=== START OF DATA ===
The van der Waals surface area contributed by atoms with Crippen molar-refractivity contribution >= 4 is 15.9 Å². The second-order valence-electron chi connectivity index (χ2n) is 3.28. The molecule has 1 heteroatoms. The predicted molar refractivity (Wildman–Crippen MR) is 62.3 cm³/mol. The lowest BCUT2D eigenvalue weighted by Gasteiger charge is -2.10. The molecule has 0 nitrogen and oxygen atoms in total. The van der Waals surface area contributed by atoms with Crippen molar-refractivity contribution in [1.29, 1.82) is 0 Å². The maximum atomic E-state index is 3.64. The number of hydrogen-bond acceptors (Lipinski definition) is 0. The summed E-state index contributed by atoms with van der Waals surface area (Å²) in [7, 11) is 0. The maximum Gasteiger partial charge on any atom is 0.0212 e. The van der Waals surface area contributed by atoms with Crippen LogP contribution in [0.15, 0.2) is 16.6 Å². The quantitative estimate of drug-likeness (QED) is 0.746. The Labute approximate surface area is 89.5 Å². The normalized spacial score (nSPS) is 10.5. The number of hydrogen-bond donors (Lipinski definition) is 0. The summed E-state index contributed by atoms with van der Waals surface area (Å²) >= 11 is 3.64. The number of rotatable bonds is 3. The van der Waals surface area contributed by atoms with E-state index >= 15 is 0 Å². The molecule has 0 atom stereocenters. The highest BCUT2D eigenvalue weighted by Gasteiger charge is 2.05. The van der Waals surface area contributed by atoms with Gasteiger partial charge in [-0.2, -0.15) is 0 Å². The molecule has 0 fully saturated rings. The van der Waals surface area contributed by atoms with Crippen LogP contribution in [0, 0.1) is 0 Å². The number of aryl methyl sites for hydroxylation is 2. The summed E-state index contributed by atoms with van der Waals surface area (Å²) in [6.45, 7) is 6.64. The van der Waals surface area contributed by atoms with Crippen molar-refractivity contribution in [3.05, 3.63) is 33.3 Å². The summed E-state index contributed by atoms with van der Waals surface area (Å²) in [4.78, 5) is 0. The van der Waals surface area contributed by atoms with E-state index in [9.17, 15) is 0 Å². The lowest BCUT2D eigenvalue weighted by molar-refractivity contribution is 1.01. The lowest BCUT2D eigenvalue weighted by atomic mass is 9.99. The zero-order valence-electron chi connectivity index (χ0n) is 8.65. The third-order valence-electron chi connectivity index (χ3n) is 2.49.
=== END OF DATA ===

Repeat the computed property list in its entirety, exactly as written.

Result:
The van der Waals surface area contributed by atoms with Crippen molar-refractivity contribution >= 4 is 15.9 Å². The second-order valence-electron chi connectivity index (χ2n) is 3.28. The molecule has 1 heteroatoms. The predicted molar refractivity (Wildman–Crippen MR) is 62.3 cm³/mol. The lowest BCUT2D eigenvalue weighted by Gasteiger charge is -2.10. The molecule has 0 nitrogen and oxygen atoms in total. The van der Waals surface area contributed by atoms with Crippen molar-refractivity contribution in [1.29, 1.82) is 0 Å². The maximum atomic E-state index is 3.64. The number of hydrogen-bond acceptors (Lipinski definition) is 0. The summed E-state index contributed by atoms with van der Waals surface area (Å²) in [7, 11) is 0. The maximum Gasteiger partial charge on any atom is 0.0212 e. The van der Waals surface area contributed by atoms with Crippen LogP contribution in [0.15, 0.2) is 16.6 Å². The quantitative estimate of drug-likeness (QED) is 0.746. The Labute approximate surface area is 89.5 Å². The normalized spacial score (nSPS) is 10.5. The number of hydrogen-bond donors (Lipinski definition) is 0. The summed E-state index contributed by atoms with van der Waals surface area (Å²) >= 11 is 3.64. The number of rotatable bonds is 3. The van der Waals surface area contributed by atoms with E-state index >= 15 is 0 Å². The molecule has 0 atom stereocenters. The highest BCUT2D eigenvalue weighted by Gasteiger charge is 2.05. The van der Waals surface area contributed by atoms with Gasteiger partial charge in [-0.2, -0.15) is 0 Å². The molecule has 0 fully saturated rings. The van der Waals surface area contributed by atoms with Crippen LogP contribution in [0, 0.1) is 0 Å². The number of aryl methyl sites for hydroxylation is 2. The summed E-state index contributed by atoms with van der Waals surface area (Å²) in [6.45, 7) is 6.64. The van der Waals surface area contributed by atoms with Crippen molar-refractivity contribution in [3.05, 3.63) is 33.3 Å². The summed E-state index contributed by atoms with van der Waals surface area (Å²) in [4.78, 5) is 0. The van der Waals surface area contributed by atoms with E-state index in [9.17, 15) is 0 Å². The lowest BCUT2D eigenvalue weighted by molar-refractivity contribution is 1.01. The lowest BCUT2D eigenvalue weighted by atomic mass is 9.99. The zero-order valence-electron chi connectivity index (χ0n) is 8.65. The third-order valence-electron chi connectivity index (χ3n) is 2.49.